Emotive language is used throughout the three poems in order to stir up the reader, particularly in ‘Who’s for the Game?’ with Pope’s use of rhetoric, with her constant questions that pressurise the reader into giving the right answer. She imposes her opinion by spending three lines of each stanza describing the noble men who fight and the final line describing the man who sits out of fighting. To place her message across, Pope sets her poem out in 4 quatrains with a regular rhythm and rhyme scheme to make it memorable and to the point. Most war poetry took on a similar traditional form, as the ideas presented were to appear traditional themselves. An irregular structure, would be less effective in enforcing the ideals of war and the regular alternative rhyme structure in Pope’s poem helps to set the pace and feeling of exhilaration and determination. Vitai Lampada’s stanzas are twice as long as Pope’s as its purpose is different. Vitai Lampada aims to describe this ‘Torch of Life’ that is the honour of fighting, aiming at the public school boys who would already have a taste for militarism. Pope’s poem differs as it aims at more working class men with shorter lines and words of few syllables in order to effectively convince, and attract attention from the reader. Betham Edward’s ‘The Two Mothers’ is more similar to Pope’s poem with it’s to the point message and short stanzas. The poem is split into two, four line stanzas with regular alternative line rhyming scheme. This allows the two women’s predicaments to be contrasted and what they say to be more effective and memorable.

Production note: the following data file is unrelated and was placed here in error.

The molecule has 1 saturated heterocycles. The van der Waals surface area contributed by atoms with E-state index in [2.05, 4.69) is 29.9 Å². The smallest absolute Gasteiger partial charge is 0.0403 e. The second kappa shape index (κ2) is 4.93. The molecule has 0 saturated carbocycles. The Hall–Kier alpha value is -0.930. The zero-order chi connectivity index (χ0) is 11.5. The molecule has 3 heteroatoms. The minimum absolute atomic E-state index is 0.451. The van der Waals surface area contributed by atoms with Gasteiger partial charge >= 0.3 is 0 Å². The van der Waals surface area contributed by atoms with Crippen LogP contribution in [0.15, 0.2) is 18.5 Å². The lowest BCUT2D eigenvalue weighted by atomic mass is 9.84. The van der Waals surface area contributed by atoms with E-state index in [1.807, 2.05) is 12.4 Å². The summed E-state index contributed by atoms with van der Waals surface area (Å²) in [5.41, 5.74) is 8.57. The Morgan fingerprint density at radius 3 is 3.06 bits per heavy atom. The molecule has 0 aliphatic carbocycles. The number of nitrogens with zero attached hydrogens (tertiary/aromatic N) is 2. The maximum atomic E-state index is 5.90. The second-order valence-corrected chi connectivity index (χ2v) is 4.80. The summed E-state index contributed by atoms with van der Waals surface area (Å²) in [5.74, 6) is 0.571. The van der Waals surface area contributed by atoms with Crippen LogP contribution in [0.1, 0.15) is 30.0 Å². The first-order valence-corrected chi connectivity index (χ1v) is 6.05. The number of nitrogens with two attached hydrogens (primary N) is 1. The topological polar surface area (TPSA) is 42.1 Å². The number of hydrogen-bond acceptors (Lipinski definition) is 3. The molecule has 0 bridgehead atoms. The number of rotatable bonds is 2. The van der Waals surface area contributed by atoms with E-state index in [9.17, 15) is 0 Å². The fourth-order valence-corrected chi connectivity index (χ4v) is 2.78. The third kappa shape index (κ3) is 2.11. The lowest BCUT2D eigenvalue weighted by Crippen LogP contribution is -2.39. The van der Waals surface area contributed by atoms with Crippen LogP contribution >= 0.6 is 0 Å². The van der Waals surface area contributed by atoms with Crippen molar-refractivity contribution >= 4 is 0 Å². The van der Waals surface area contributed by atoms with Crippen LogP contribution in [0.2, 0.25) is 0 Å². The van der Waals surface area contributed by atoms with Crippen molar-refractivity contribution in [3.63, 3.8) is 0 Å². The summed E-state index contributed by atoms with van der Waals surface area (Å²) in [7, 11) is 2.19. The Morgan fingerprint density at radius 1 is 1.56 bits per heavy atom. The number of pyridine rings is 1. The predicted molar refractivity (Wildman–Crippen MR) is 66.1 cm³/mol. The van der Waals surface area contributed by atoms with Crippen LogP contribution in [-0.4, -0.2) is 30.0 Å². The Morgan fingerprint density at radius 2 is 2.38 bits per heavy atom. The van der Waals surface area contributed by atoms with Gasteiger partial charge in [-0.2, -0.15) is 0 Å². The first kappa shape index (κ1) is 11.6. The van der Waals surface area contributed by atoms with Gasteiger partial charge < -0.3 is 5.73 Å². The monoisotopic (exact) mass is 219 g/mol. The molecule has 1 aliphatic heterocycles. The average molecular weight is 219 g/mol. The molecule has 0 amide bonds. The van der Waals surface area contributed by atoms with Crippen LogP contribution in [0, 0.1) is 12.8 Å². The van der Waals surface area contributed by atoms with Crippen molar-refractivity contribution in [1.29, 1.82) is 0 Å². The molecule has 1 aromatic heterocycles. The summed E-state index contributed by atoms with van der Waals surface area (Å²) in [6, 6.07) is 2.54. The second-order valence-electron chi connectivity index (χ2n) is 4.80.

The joyfulness and enthusiasm for war seen clearly in these poems prior to 1914 could be argued to be disillusioning the reader into thinking war was just a game. However, in Vitai Lampada, Newbolt recognises the negative aspects of war within the second stanza using the image of a ‘river of death’ an effective metaphor that captures the possible vast numbers of soldiers whose lives have been lost. Newbolt refers to the Sudan War that had just been completed describing ‘the sand of the desert’ as ‘sodden red’. This stanza is filled with powerful and moving imagery to glorify those who died. This stanza is in stark contrast to the excitement of the first stanza but is not used to scare the reader, but instead aims to reinforce the idea of how noble it is to die for your country. The final stanza of Vitai Lampada concludes how a soldier should be in battle, having a ‘joyful mind’. The alliteration in ‘And falling fling to the host behind’ reinforces the determination and is an effective image of soldiers in battle.
Death is presented as noble within a vast amount of war literature. Brooke’s sonnet ‘The Rich Dead’ claims that dying makes soldiers ‘rarer gifts than gold’ and Lawrence Binyon’s ‘For the Fallen’ claims that through their courageous action ‘to the end, to the end they remain’. Death however is not dwelled upon among the propaganda and recruitment poems. Pope’s only reference to war not being this jolly, exciting ‘game’ is to ask ‘who knows it won’t be a picnic – not much – yet eagerly shoulders a gun?’ ‘The Two Mothers’ presents death as positive, with the cowardice of the other mother’s sons as the negative argument.
Overall, these three poems are typical of the literature studied so far as they aim to present war as an exciting and ennobling act to be involved in. The ‘fighting verse’ poems argue that to die for one’s country is the most honourable thing to do and they are all clearly patriotic. When discussing death, the poets present this as a positive aspect in that these people will be remembered forever for protecting England. The recruitment poets show enthusiasm for battle and by creating the image of the coward who will not fight, effectively would have persuaded soldiers to join in the fun’. It is clear therefore, that prior to 1914, this great enthusiasm for war was typical in the writings of the time.